This Day In History: Pinzon Discovers Brazil (1500)

Pinzon previously sailed to the New World with Christopher Columbus in 1492 on the Nina. Ancient Origins

On this day in 1500, Spanish explorer Vicente Yanez Pinzon discovered the coast of Brazil. Pinzon was born in Palos de la Frontera, Spain and came from a noble family. He was a conquistador and he had helped to subjugate the native people in the Caribbean. Pinzon was an experienced explorer and had been the captain on the Nina, one of the ships that had sailed under the command of Christopher Columbus, during his first voyage to the New World.

Pinzon and his crew first sighted the coast of northeast Brazil and they briefly landed on the shore. Later, Pinzon and his ships traveled down the country’s coast and he was possibly the first European to see the Amazon River. He sailed approximately 50 miles up the Amazon, which he called the River of Saint Mary of the Sweet Sea. He was eager for Spain to claim the lands that he discovered, and he urged Spanish monarchs to settle the area. He believed that there was huge potential in the new territories.

Later, Pinzon and his ships traveled down the coast of Brazil and he was possibly the first European to see the Amazon River. He sailed approximately 50 miles up the river, which he called the River of Saint Mary of the Sweet Sea. He was eager for Spain to claim the lands that he discovered and he urged the Spanish monarchs to settle the area. He believed that there was huge potential in the new territories.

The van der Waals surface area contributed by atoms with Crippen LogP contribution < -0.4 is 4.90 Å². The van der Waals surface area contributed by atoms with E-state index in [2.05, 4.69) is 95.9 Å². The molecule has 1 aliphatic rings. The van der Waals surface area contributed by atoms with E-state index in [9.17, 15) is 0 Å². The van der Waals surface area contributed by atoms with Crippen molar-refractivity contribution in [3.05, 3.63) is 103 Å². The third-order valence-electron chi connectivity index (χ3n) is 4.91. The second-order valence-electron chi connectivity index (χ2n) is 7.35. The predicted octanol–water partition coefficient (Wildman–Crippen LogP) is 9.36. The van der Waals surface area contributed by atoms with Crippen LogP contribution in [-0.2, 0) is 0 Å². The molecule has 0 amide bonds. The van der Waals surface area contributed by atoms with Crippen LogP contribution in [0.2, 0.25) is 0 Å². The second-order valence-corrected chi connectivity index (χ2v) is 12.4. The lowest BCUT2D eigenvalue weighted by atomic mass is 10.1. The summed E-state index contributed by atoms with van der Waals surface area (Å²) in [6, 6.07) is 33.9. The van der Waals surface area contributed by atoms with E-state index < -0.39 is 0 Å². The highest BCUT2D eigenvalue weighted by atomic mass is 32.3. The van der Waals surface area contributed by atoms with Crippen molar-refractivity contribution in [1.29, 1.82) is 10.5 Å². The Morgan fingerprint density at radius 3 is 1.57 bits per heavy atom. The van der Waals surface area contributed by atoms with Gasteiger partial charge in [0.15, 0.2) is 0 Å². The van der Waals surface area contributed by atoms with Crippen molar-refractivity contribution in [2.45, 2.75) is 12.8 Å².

Painting of Vicente Yanez Pinzon. Biography

The same year Pinzon discovered Brazil, the Portuguese explorer Pedro Alvares Cabral also explored Brazil. He claimed the new lands for Portugal. Despite arriving after Pinzon, Cabral’s claims were considered legitimate because of the terms of the 1494 Treaty of Tordesillas. This treaty divided the New World between Spain and Portugal in order to avoid bloodshed and war. This treaty was to shape the future of Latin America.

Brazil was densely populated at this time by many Indian tribes. They had lived on the lands for thousands of years and had developed sophisticated cultures. Their claims to the land and their rights were not considered by the Portuguese or Spanish when they signed the Treaty of Tordesillas. Portugal did little to support their claims to the newly discovered lands until the 1530s. It wasn’t until 30 years after Cabral and Pinzon landed in Brazil that the first European settlement was established near modern-day Sao Paulo. Several more settlements followed. These early settlements eventually flourished and formed the nucleus of the Portuguese Empire in the New World.

After his expedition to Brazil, Pinzon was appointed the governor of the island now known as Puerto Rico. He was a pivotal figure in the colonization of that island. In 1514, he accompanied another explorer on a journey to South America but he disappeared and no one is certain of his fate.

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